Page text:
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Self-Service Business Intelligence: Not So Fast

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Posted November 26, 2012 By Wayne Kernochan     Feedback

Yes, self-service business intelligence can offer major benefits -- but not if it becomes the major focus of an organization's effort to become more "agile."

For the last couple of years, IT shops abetted by vendors and consultants like Aberdeen Group and Forrester Research have been focusing on achieving “agility” in the use of analytics and business intelligence via self-service capabilities. The idea is that by giving corporate end users the ability to tap into reports and generate their own on-the-fly analyses via self-service portals, the organization can not only improve the end users’ decision-making but also make the company more responsive (and possibly proactive) with regard to customers and the business environment.

Bluntly speaking, however, this idea has major problems with it.

In the first place, this approach, if focused on while excluding all else, won't take the organization very far toward acting in an agile fashion. In fact, it may cement un-agile practices.

Another problem is that organizations are gaining much more traction, as a recent study cited in Sloan Management Review shows, by creating data scientists who bridge the IT-corporate divide and whose sole focus is being customer-focused and proactive (innovating).

Also, while end users are reporting better provision of better data for decision-making, in “best practices” organizations most of that gain comes from revising the information architecture for that purpose (again, according to Sloan Management Review research), not putting self-service lipstick on an existing BI “pig.”

Does this mean that IT should not implement self-service business intelligence? On the contrary.

Do-it-yourself, ad-hoc querying has always been a potential source of value-add to the corporate decision-maker as well as his subordinates. The gating factors have been (a) that the decision-maker talks Excel while IT and the vendors talk SQL, and (b) higher-ups want formal periodic reports while customer-facing types want to play with real-time numbers.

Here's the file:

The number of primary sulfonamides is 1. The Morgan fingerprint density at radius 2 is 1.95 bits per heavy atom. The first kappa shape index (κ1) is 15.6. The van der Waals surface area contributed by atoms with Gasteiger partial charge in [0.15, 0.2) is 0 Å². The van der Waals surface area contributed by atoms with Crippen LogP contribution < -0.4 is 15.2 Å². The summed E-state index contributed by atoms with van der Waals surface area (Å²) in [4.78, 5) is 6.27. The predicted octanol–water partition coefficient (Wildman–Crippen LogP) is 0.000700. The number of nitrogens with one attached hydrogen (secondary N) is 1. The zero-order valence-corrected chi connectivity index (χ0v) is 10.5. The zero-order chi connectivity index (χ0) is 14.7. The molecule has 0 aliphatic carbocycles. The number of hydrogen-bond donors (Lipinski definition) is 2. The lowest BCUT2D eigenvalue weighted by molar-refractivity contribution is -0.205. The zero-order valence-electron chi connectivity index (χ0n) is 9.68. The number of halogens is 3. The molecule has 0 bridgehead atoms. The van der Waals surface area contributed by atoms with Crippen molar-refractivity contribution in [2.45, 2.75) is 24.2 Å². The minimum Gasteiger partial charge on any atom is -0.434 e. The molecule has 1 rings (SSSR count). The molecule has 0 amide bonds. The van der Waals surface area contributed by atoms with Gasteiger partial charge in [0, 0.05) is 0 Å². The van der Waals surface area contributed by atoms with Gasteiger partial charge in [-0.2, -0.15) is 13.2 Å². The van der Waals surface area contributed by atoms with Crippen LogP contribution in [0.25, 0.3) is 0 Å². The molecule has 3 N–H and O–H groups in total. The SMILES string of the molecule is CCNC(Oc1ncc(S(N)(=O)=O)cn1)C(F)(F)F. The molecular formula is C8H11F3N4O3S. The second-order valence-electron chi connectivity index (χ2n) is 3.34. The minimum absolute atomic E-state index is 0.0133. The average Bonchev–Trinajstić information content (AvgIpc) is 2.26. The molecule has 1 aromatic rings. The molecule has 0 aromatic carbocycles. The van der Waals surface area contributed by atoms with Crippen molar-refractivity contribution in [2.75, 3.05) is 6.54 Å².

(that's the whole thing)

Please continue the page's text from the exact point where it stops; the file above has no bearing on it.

By focusing on serving individual users rather than imposing an external idea of what they want on them, IT takes a major step toward overcoming those gating factors, as evidenced by support for Excel in these self-service “portals” and a greater focus on real-time data and ad-hoc exploration.

However, if self-service business intelligence is the major focus of the effort to become more “agile,” then the problems cited above still remain, making self-service BI of marginal benefit to the organization as a whole.  

So what do I suggest that users actually do?

Five Key Steps to Information Agility

The Fall 2012 issue of MIT Sloan Management Review offers a nice laundry list of tactics to try in order to increase decision-makers’ “agility.” These may seem counter-intuitive – but then, much of business agility seems that way at first to those who have not actually tried it.

Here’s my take on five key ideas in the article:

  • Don’t focus on corporate decision-makers; focus on organizational innovators. The Review calls these “data scientists.” This is an unfortunate name. What they really are is agile data leveragers. Their customers are the decision-makers, but the data scientists do not passively react to the latest crisis; rather, data scientists actively go out and develop new analyses that spot competitive advantage. Self-service business intelligence should focus on getting the insights of these data analysts to decision-makers in a timely fashion, then allowing decision-makers to further tinker with the information.
  • Don’t focus on reporting and centralized IT analytics; focus on changes in the data and Web-available sensor and social media data. Again, self-service BI that must wait for social media data to be filtered through a centralized data warehouse is headed in the wrong direction. Instead, you want “virtual data marts” and proactive discovery of new data sources on the Web, feeding to the self-service tool on a near-real-time basis. “Best practices” organizations are already beginning to do this.